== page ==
Kern River: “Best kept secret” demystified through technology

September 22, 2023
Jesse Vad, SJV Water
by Jesse Vad, SJV Water
A section of the Kern River captured as part of a Google street view mapping project by the Kern River Parkway Foundation. Source: Google maps
Jesse Vad, SJV Water
Jesse Vad, SJV Water

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There’s a new way to explore the Kern River and it can all be done from the comfort of your own home. 

The nonprofit Kern River Parkway Foundation has sponsored a visual mapping of the Kern River. Volunteers set out along the river on the parkway’s bike path and down some of the river in a kayak equipped with GPS and 360-degree cameras to capture the river for Google Maps Street View. 

“I really felt like the river needed to be demystified for local residents,” said Matt Mayry, technical volunteer with the foundation who kayaked the river for the mapping project. “It really is Bakersfield’s slice of heaven that most people don’t know about.”

To see the photos and virtually travel along the river, go to Google maps and type in Kern River. Zoom in to the section you want to explore. Then go to the bottom, right hand corner of the map and drag the little yellow person icon to that section. Drop the icon onto the map and a new screen will pop up with 360-degree views of that area. You can use the arrow keys on the new screen to “scooch” around and see more of the hiking path and river.

The Kern River mapping project took cameras into the water this year to show viewers a full, flowing river. Source: Google maps.

The section of the Kern  through Bakersfield is often completely dry. But because of the historic storms this year, the river is still flowing all the way through town. It was an opportunity for Mayry to paddle and document parts of the river that often aren’t alive. 

So far, Mayry has mapped the river from Panorama Vista Preserve in Bakersfield down to Allen Road on the west side of town. That entire section is normally dry, he said.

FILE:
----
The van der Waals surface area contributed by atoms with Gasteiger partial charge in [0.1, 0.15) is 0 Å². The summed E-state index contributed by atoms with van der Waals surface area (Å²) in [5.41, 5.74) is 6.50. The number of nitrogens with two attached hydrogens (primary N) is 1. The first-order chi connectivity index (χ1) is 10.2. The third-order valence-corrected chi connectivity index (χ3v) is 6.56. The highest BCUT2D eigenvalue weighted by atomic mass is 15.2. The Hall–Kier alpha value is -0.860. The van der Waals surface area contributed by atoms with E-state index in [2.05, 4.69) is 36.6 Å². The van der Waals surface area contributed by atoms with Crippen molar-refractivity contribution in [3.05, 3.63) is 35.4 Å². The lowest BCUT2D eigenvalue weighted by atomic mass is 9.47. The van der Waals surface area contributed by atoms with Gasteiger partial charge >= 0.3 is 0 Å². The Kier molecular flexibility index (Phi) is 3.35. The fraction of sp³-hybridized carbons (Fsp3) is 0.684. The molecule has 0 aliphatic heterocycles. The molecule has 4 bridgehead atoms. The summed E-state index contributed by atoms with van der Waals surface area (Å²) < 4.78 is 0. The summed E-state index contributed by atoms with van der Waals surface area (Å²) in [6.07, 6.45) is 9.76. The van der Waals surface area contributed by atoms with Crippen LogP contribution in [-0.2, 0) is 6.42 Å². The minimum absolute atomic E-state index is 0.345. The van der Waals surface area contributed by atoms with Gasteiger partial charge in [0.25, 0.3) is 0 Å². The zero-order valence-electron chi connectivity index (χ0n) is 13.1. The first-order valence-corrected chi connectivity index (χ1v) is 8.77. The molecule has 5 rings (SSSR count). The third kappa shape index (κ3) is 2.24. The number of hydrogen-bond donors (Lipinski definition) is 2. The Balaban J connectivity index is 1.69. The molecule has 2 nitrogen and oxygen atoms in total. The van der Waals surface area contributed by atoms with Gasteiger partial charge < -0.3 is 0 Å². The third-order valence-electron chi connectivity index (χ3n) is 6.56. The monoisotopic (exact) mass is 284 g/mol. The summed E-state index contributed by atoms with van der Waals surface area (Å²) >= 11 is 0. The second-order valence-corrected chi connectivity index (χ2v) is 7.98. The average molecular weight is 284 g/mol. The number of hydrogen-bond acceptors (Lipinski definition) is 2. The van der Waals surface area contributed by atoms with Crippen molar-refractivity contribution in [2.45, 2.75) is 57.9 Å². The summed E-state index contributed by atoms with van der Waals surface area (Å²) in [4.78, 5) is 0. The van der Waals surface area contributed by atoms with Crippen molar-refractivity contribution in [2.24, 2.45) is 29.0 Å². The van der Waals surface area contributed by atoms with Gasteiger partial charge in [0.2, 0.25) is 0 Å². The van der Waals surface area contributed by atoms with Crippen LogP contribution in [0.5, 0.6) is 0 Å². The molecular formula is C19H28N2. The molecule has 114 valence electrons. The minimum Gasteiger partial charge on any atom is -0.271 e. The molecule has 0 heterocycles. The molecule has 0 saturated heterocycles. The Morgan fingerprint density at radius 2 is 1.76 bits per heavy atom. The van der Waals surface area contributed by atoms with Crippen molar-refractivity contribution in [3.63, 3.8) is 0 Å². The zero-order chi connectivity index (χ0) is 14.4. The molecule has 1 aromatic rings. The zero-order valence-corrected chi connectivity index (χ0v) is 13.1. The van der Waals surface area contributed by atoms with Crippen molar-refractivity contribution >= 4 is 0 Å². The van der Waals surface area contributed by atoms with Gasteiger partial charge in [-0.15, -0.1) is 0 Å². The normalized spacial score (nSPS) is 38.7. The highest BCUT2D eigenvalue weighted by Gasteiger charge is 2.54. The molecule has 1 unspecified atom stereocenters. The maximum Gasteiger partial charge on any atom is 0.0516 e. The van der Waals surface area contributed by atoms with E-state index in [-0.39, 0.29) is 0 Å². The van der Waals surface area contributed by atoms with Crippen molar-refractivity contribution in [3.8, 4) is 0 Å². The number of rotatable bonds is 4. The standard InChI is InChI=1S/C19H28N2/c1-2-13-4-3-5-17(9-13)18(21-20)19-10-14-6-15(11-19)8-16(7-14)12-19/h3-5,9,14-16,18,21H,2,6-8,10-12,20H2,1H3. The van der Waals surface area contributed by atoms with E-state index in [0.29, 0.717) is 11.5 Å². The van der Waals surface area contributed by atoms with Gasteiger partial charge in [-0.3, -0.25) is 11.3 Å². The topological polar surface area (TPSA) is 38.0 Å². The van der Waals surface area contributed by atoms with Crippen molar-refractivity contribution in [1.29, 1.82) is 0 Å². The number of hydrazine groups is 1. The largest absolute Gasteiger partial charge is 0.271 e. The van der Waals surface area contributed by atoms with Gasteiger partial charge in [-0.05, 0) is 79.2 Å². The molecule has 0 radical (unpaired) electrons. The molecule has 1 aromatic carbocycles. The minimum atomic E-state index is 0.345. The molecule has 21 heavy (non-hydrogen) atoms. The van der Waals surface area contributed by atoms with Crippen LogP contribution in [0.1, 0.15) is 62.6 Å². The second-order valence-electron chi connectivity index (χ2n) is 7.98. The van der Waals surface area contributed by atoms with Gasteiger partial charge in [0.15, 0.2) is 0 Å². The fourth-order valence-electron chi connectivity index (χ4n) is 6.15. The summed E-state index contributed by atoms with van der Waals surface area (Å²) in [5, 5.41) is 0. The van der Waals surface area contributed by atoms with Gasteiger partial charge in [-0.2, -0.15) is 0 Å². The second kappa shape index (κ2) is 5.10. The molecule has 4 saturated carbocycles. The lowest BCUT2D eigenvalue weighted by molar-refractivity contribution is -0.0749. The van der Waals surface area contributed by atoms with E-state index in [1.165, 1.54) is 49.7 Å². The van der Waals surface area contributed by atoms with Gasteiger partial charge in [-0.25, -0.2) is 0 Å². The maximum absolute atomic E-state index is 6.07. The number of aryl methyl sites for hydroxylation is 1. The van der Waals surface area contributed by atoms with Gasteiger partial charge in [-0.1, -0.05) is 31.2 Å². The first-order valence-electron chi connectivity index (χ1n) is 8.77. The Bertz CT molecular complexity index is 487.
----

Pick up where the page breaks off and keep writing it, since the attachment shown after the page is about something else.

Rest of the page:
There is more mapping to be done.

The project will continue capturing imagery on the river as far downstream as possible toward the Kern Water Bank west of Bakersfield. Volunteers will also map upstream where the river flows all year and may also work on mapping some of the Upper Kern near Kernville in collaboration with local businesses there, said Mayry. 

Kern River Parkway through Bakersfield. SOURCE: Bakersfield City website

The Kern can often be dangerous so Mayry scouted the routes beforehand, wore a lifejacket and got out of the river to walk around weirs. 

The bike path portion of the project is completed. The 30-mile bike path has been captured on camera and is in the process of uploading onto Google Maps though there have been some technical difficulties. 

The project was sponsored by the Kern Parkway Foundation which purchased the 360-degree cameras, GPS unit and tripod. 

The visuals can help people plan trips and find new spots to explore, said Mayry. 

“I think that is a huge benefit to local residents to know that yes, you can get in the water,” said Mayry. “Get in with a guide, you can book a trip.” 

Companies such as River’s End Rafting & Adventure Co. take people down the river and help people safely explore the Kern, said Mayry. 

“Spread the word,” said Mayry. “It’s the best kept secret in town.” 

Jesse Vad, SJV Water

SJV Water is an independent, nonprofit news site dedicated to covering water in the San Joaquin Valley. Get inside access to SJV Water by becoming a member.


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